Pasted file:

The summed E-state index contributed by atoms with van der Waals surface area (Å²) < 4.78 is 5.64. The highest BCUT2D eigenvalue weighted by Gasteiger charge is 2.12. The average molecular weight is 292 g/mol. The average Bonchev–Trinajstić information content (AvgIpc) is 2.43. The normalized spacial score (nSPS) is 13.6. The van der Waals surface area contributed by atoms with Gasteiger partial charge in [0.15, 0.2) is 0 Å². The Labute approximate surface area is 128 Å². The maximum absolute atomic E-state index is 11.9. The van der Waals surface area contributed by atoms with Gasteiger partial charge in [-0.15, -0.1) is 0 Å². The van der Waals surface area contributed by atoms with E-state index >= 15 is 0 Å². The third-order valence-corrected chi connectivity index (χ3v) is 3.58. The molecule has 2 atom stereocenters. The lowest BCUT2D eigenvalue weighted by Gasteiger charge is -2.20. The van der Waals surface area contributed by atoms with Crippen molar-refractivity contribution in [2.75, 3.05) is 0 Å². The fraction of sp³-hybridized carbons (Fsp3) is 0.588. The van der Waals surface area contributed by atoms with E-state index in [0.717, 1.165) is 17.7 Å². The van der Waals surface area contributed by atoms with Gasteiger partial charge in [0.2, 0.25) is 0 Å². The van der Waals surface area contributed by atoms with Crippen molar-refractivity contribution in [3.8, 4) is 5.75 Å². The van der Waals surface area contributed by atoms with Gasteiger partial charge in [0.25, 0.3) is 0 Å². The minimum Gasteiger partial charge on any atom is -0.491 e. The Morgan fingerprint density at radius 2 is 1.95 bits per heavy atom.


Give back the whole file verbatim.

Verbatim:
The summed E-state index contributed by atoms with van der Waals surface area (Å²) < 4.78 is 5.64. The highest BCUT2D eigenvalue weighted by Gasteiger charge is 2.12. The average molecular weight is 292 g/mol. The average Bonchev–Trinajstić information content (AvgIpc) is 2.43. The normalized spacial score (nSPS) is 13.6. The van der Waals surface area contributed by atoms with Gasteiger partial charge in [0.15, 0.2) is 0 Å². The Labute approximate surface area is 128 Å². The maximum absolute atomic E-state index is 11.9. The van der Waals surface area contributed by atoms with Gasteiger partial charge in [-0.15, -0.1) is 0 Å². The van der Waals surface area contributed by atoms with E-state index >= 15 is 0 Å². The third-order valence-corrected chi connectivity index (χ3v) is 3.58. The molecule has 2 atom stereocenters. The lowest BCUT2D eigenvalue weighted by Gasteiger charge is -2.20. The van der Waals surface area contributed by atoms with Crippen molar-refractivity contribution in [2.75, 3.05) is 0 Å². The fraction of sp³-hybridized carbons (Fsp3) is 0.588. The van der Waals surface area contributed by atoms with E-state index in [0.717, 1.165) is 17.7 Å². The van der Waals surface area contributed by atoms with Gasteiger partial charge in [0.2, 0.25) is 0 Å². The van der Waals surface area contributed by atoms with Crippen molar-refractivity contribution in [3.8, 4) is 5.75 Å². The van der Waals surface area contributed by atoms with Gasteiger partial charge in [0.25, 0.3) is 0 Å². The minimum Gasteiger partial charge on any atom is -0.491 e. The Morgan fingerprint density at radius 2 is 1.95 bits per heavy atom.